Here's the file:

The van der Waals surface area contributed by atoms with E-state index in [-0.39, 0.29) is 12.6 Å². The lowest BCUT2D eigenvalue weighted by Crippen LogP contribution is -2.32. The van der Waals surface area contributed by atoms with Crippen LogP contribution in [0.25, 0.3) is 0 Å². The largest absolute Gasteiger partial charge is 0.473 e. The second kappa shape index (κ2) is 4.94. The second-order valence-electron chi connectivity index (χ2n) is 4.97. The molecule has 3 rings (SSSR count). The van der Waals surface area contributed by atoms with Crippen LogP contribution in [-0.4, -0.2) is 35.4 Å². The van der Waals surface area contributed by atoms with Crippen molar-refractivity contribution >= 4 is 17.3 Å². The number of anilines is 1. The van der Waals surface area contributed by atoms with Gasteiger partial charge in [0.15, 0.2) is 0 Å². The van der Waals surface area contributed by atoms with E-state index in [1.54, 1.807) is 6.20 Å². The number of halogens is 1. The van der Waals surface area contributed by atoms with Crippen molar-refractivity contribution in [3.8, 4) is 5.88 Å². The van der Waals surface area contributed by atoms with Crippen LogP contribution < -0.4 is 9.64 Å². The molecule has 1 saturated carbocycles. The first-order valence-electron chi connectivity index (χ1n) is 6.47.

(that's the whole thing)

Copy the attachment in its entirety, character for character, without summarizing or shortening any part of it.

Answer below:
The van der Waals surface area contributed by atoms with E-state index in [-0.39, 0.29) is 12.6 Å². The lowest BCUT2D eigenvalue weighted by Crippen LogP contribution is -2.32. The van der Waals surface area contributed by atoms with Crippen LogP contribution in [0.25, 0.3) is 0 Å². The largest absolute Gasteiger partial charge is 0.473 e. The second kappa shape index (κ2) is 4.94. The second-order valence-electron chi connectivity index (χ2n) is 4.97. The molecule has 3 rings (SSSR count). The van der Waals surface area contributed by atoms with Crippen LogP contribution in [-0.4, -0.2) is 35.4 Å². The van der Waals surface area contributed by atoms with Crippen molar-refractivity contribution >= 4 is 17.3 Å². The number of anilines is 1. The van der Waals surface area contributed by atoms with Gasteiger partial charge in [0.15, 0.2) is 0 Å². The van der Waals surface area contributed by atoms with E-state index in [1.54, 1.807) is 6.20 Å². The number of halogens is 1. The van der Waals surface area contributed by atoms with Crippen molar-refractivity contribution in [3.8, 4) is 5.88 Å². The van der Waals surface area contributed by atoms with Crippen LogP contribution < -0.4 is 9.64 Å². The molecule has 1 saturated carbocycles. The first-order valence-electron chi connectivity index (χ1n) is 6.47.